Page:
Apple will win.
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Old Dec 7, 2012, 03:10 PM   #34
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I smell a few lawsuits from some very unhappy companies that have been bullied by Apple...
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Apple finally getting what it deserves
It will take two years before that "might" happen.
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Old Dec 7, 2012, 03:13 PM   #35
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Originally Posted by KnightWRX View Post
There are 2 grounds to invalidation :

- Prior art
- Obviousness.
FWIW the standards for these have also been undergoing some changes within the USPTO. It used to be that for something to be considered prior art it had to have all the features of the proposed invention in one document. Around the time this patent was being considered they changed the rules to allow the patent examiner to combine two documents and still use that to reject claims.

Sometimes the patents they reach for have little to do with the subject matter at hand.

Even during initial prosecution first office actions usually reject the vast majority of the claims. It's generally cause for celebration if you get some of he claims you really wanted that are just objected to instead of rejected outright.

B
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Old Dec 7, 2012, 03:15 PM   #36
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After years of observing similar disputes, I've noticed that this type of thing is hardly an indicator of the show being over. This is far from over. Not sure why there are people acting like it's the end of days for Apple. *shrug*

It's an interesting development, for sure, but not nearly the end by any measure, imho.
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Old Dec 7, 2012, 03:15 PM   #37
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Originally Posted by slffl View Post
Wow, talk about some BS! Guess that's what happens when you have the political power of Google and their Korean and Chinese friends.
Are you accusing the USPTO of corruption?
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Old Dec 7, 2012, 03:16 PM   #38
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For those who don't know how this process works....

Folks -- a preliminary invalidation is a non-event. Every patent you apply for is almost always initially rejected. It is the way the patent examiner pushes the burden back on the inventor. They reject, you appeal, they reject, you appeal, patent issues.

Typically the findings for an initial patent application are really weak and easy to overcome.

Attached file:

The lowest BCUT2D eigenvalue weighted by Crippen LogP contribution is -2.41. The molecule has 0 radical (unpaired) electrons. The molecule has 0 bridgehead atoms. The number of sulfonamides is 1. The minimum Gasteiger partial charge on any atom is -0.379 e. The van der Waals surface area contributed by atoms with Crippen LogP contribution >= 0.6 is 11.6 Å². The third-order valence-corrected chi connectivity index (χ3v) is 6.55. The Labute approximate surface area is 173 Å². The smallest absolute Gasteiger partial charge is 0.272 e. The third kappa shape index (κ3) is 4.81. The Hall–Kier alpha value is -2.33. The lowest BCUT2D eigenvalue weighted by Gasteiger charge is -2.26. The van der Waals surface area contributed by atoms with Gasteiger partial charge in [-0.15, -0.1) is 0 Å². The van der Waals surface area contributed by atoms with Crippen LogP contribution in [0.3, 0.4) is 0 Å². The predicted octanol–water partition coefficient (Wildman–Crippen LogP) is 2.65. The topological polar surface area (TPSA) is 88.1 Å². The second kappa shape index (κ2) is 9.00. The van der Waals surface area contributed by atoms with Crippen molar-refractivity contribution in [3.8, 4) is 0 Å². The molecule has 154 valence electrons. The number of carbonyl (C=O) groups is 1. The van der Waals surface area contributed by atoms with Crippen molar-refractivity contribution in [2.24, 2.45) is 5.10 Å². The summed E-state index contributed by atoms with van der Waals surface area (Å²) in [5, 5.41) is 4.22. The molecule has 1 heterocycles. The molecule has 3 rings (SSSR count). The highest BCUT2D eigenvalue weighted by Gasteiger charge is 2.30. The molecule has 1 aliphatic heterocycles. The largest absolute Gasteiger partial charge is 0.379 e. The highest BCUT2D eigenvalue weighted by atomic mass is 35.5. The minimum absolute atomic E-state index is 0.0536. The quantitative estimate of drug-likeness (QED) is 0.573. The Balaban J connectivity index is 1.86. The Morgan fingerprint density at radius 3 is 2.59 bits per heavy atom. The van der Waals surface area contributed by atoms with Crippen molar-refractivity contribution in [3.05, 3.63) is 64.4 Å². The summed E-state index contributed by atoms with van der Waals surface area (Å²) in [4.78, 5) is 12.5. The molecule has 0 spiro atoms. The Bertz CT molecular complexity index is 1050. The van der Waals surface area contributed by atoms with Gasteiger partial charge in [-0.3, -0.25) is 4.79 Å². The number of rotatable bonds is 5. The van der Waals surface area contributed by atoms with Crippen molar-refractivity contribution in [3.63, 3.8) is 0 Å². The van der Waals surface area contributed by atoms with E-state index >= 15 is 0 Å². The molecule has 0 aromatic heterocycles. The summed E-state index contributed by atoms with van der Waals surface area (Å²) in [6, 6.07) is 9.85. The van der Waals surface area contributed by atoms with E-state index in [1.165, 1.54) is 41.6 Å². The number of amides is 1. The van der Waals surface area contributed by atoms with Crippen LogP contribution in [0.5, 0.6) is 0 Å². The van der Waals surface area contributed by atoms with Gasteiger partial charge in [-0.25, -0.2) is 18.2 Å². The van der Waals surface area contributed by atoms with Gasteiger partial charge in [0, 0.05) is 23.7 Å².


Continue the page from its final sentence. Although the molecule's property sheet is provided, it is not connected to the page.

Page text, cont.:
The re-examination process is the same way. The patent examiner places himself in the position of the person trying to shoot the patent down. That is because the other party to communicate with is the original inventor and obviously they are going to push for maintaining the application. So in order to do proper due diligence, the examiner needs to find reasons to refute the patent, and then there is an appeal, and then possibly another invalidation, and another appeal and then the patent likely holds in some form.

In short... nothing to see here... move along.

I don't know the actual percentage, but I'd bet 99.9% of all patents for which a reexamination was requested receive a preliminary invalidation. And I don't think the patent office can refuse to do a reexamination on a patent.
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Old Dec 7, 2012, 03:18 PM   #39
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And it has already been invalidated based on prior art. It's "ingenious", but Apple didn't come up with it :

http://news.cnet.com/8301-13579_3-57...-over-samsung/
Either you haven't read the article to which you linked or it was your intention to mislead. The USPTO hasn't said that there's prior art for the 'rubber banding' patent, just that, in the reviewer's opinion, it was an obvious logical improvement to an existing technology.
One thing's for certain; whoever decided that it is an obvious improvement wouldn't ever have come up with it.
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Old Dec 7, 2012, 03:18 PM   #40
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Originally Posted by kdarling View Post
In some countries, patents are given without hardly any review at all. It's only when someone challenges the patent, that a full check takes place.

The US isn't quite that bad, but Apple is well known to present an application over and over again, changing a few words at a time, until the examiner (who is reviewed yearly for productivity) gives in.
What "In some countries"? The US patent office is world known for issuing bad patents. Thanks to a new law of prior art we can finally have a chance to get the wrinkles ironed out.